Three out of the five humans living in our house are football fans. By ‘fans’, I mean the type that choose to wake up at 4 in the morning to watch a match. Any match. Not a critical, qualifying decider or potential knock-out of former champions kind of match.
Of these three fans, two have decided they will call it ‘soccer’, as they were born in Australia where ‘football’ is – how shall I put it – a whole different ball game.
I’m not saying that I am a non-fan. I’m sometimes there on the side lines, cheering on the 7 year old and his team-mates, enjoying the determination and passion radiating from such young hearts. I ask him to explain the offside rule for fun. Not because I don’t know it (I do, honestly, as I have had it mansplained to me many times), but because I love watching his eyes sparkle as he moves salt & pepper defenders, a tomato sauce bottle striker and a wine glass goalkeeper to create a visual representation of this vital piece of football knowledge.
When the World Cup comes around, I morph into a football fan. Every 4 years I pick a team to support (usually Brazil). I suggest we put up a newspaper pull-out wallchart to dutifully enter match results and give life to the Path to the Final. I rally the kids to wear the colours of ‘their team’ (usually Brazil) for the last few matches. I also read a little bit about the players, the experts’ predictions and some post-match analysis. Like a leap year that also comes around every 4 years, The World Cup is something you just accept and embrace as a part of life, a part of the calendar.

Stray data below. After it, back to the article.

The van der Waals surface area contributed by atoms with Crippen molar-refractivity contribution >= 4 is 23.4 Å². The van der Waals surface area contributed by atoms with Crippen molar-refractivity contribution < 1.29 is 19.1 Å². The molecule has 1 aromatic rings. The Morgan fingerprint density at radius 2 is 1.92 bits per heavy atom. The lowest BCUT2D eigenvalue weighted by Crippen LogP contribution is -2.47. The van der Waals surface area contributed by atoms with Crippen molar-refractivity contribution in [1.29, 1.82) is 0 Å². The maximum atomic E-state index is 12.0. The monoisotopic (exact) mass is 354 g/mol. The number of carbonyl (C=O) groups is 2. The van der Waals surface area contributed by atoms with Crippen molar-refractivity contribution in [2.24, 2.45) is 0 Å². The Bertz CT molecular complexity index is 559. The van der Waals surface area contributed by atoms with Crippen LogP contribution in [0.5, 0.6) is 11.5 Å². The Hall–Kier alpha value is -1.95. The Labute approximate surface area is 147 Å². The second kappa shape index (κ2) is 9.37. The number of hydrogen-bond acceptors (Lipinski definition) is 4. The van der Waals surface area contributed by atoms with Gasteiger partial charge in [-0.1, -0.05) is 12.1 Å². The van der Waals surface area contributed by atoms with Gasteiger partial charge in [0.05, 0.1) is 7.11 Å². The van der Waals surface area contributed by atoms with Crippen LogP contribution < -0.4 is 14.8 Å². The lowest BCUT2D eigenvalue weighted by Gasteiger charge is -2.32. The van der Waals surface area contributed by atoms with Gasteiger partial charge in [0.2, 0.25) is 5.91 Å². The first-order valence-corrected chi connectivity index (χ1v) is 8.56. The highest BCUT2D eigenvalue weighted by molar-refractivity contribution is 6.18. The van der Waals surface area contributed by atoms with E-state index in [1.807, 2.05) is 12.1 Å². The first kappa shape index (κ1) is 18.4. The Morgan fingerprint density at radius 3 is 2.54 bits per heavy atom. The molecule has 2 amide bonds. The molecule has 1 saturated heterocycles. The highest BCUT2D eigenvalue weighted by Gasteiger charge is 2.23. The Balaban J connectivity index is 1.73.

This time however, I don’t need to do any research. I have a 7 year old Human Encyclopaedia of Football Soccer Knowledge. He rattles off players’ names like they are his best buds (‘They’re all out, Mum! James, Sanchez, Messi, Aguero, Higuain…….’ etc). He moves from hooligan to pundit in the space of a few seconds as he yells at the television when he thinks a card should be awarded and then argues his case logically and coherently to anyone who will listen. He also has strong opinions on the tactical decisions of managers: ‘He shouldn’t have taken Costa off, he would have EASILY scored a penalty.’ It’s like having a high-pitched Gary Lineker sitting on your sofa.
There is something different about this World Cup. Perhaps it is the fact that the Italian team was a non-starter. You could always count on them to wear the tightest jerseys and provide something for those who did not watch football for the football. Perhaps it is the shock of recognising managers on the side lines and realising they were players 20 years ago – like Didier Deschamps of France and Spain’s Fernando Hierro. And then watching an amazing Schmeichel in goal and noting it is Kasper, son of Peter, world’s best goalkeeper 1992.
But mostly, I think it feels different because of my next generation Super Fan. I will look to him to keep me in the know this month. The generation gap is obvious. My favourite Brazil players were Romario, Rai, Cafu and (the original) Ronaldo. My Super Fan has been known to ask for a Neymar Jr. haircut. His goal celebration is borrowed from Portugal’s Cristiano Ronaldo. He is surprised if I know anything at all about football. However, when we watch a match, the generation gap is bridged through yelling at the television together and then we’re on the same playing field.
©2018 Seetha Dodd